Location: Mosquito and Fly ResearchTitle: Green-synthesized silver nanoparticles as a novel control tool against dengue virus (DEN-2) and its primary vector Aedes aegypti Author
|Sujitha, Vasu - Bharathiar University|
|Murugan, Kadarkarai - Bharathiar University|
|Paulpandi, Manickam - Bharathiar University|
|Panneerselvam, Chellasamy - Bharathiar University|
|Suresh, Udaiyan - Bharathiar University|
|Roni, Mathath - Bharathiar University|
|Nicoletti, Marcello - University Of Rome Sapienza|
|Higuchi, Akon - National Central University - Taiwan|
|Madhiyazhagan, Pari - Bharathiar University|
|Subramaniam, Jayapal - Bharathiar University|
|Dinesh, Devakumar - Bharathiar University|
|Vadivalagan, Chithravel - Bharathiar University|
|Chandramohan, Balamurugan - Bharathiar University|
|Alarfaj, Abdullah - King Saud University|
|Munusamy, Murugan - King Saud University|
|Benelli, Giovanni - University Of Pisa|
Submitted to: Parasitology Research
Publication Type: Peer Reviewed Journal
Publication Acceptance Date: 5/25/2015
Publication Date: 6/12/2015
Citation: Sujitha, V., Murugan, K., Paulpandi, M., Panneerselvam, C., Suresh, U., Roni, M., Nicoletti, M., Higuchi, A., Madhiyazhagan, P., Subramaniam, J., Dinesh, D., Vadivalagan, C., Chandramohan, B., Alarfaj, A.A., Munusamy, M.A., Barnard, D.R., Benelli, G. 2015. Green-synthesized silver nanoparticles as a novel control tool against dengue virus (DEN-2) and its primary vector Aedes aegypti. Parasitology Research. doi: 10.1007/s00436-015-4556-2.
Interpretive Summary: The Yellow Fever mosquito (Aedes aegypti) is the primary vector of dengue in tropical and subtropical regions of the world. Conventional control of this mosquito relies on the use of synthetic chemical insecticides, which are expensive to manufacture and have adverse non-target effects. As an alternative to synthetic chemical insecticides, Indian and ARS scientists studied the biological activity of silver nanoparticles synthesized using Moringa oleifera seed extract against mosquito larvae and pupae and determined their effect on dengue serotype DEN-2 virus. Silver nanoparticles reduced DEN-2 vero-infecting cell populations by 80% after 6 h and were highly toxic to mosquito larvae (LD50: 10 ppm) and pupae (LD50: 22 ppm). This study showed that silver nanoparticles manifest biological activity against DEN-2 serotype virus and suggests that silver nanoparticles may be useful as a novel control agent for Aedes aegypti mosquitoes.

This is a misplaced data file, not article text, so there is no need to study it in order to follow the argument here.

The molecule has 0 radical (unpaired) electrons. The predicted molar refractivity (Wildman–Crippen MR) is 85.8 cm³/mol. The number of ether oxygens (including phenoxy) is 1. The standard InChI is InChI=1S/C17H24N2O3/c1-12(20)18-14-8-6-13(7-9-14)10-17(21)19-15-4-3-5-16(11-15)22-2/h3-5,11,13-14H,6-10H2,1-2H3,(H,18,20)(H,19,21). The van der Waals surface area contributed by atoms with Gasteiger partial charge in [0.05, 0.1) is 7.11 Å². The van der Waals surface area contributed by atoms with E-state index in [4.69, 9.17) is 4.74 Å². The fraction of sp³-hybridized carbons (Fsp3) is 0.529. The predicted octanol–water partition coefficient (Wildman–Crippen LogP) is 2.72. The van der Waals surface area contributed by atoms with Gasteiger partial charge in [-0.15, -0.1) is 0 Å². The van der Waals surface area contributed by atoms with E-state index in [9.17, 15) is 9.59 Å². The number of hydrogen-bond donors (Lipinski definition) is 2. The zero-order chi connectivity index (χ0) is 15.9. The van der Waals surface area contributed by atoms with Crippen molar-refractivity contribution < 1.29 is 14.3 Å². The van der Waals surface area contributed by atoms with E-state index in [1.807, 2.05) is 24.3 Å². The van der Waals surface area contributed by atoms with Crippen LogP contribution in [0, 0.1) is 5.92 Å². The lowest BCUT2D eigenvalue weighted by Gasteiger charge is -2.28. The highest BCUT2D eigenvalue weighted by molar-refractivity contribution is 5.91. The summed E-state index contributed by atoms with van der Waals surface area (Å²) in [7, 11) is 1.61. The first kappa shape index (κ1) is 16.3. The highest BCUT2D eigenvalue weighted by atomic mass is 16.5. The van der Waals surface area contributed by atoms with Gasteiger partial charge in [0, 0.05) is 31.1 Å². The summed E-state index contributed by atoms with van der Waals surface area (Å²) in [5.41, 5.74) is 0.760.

Technical Abstract: Dengue is an arthropod-borne viral infection mainly vectored through the bite of Aedes mosquitoes. Recently, its transmission has strongly increased in urban and semi-urban areas of tropical and sub-tropical regions worldwide, becoming a major international public health concern. There is no specific treatment for dengue. Its prevention and control solely depends on effective vector control measures. In this study, we proposed the green-synthesis of silver nanoparticles (AgNP) as a novel and effective tool against the dengue serotype DEN-2 and its major vector Aedes aegypti. AgNP were synthesized using the Moringa oleifera seed extract as reducing and stabilizing agent. AgNP were characterized using a variety of biophysical methods including UV–vis spectroscopy, Fourier transform infrared spectroscopy (FTIR), scanning electron microscopy (SEM), energy-dispersive X-ray spectroscopy (EDX), X-ray diffraction (XRD), and sorted for size categories. AgNP showed in vitro antiviral activity against DEN-2 infecting vero cells. Viral titer was 7 log10 TCID50/ml in control (AgNP-free), while it dropped to 3.2 log10 TCID50/ml after a single treatment with 20 µl/ml of AgNP. After 6 h, DEN-2 yield was 5.8 log10 PFU/ml in the control, while it was 1.4 log10 PFU/ml post-treatment with AgNP (20 µl/ml). AgNP were highly effective against the dengue vector A. aegypti, with LC50 values ranging from 10.24 ppm (I instar larvae) to 21.17 ppm (pupae). Overall, this research highlighted the concrete potential of green synthesized AgNP in the fight against dengue and its primary vector A. aegypti. Further research on structure–activity relationships of AgNP against other dengue serotypes is urgently required.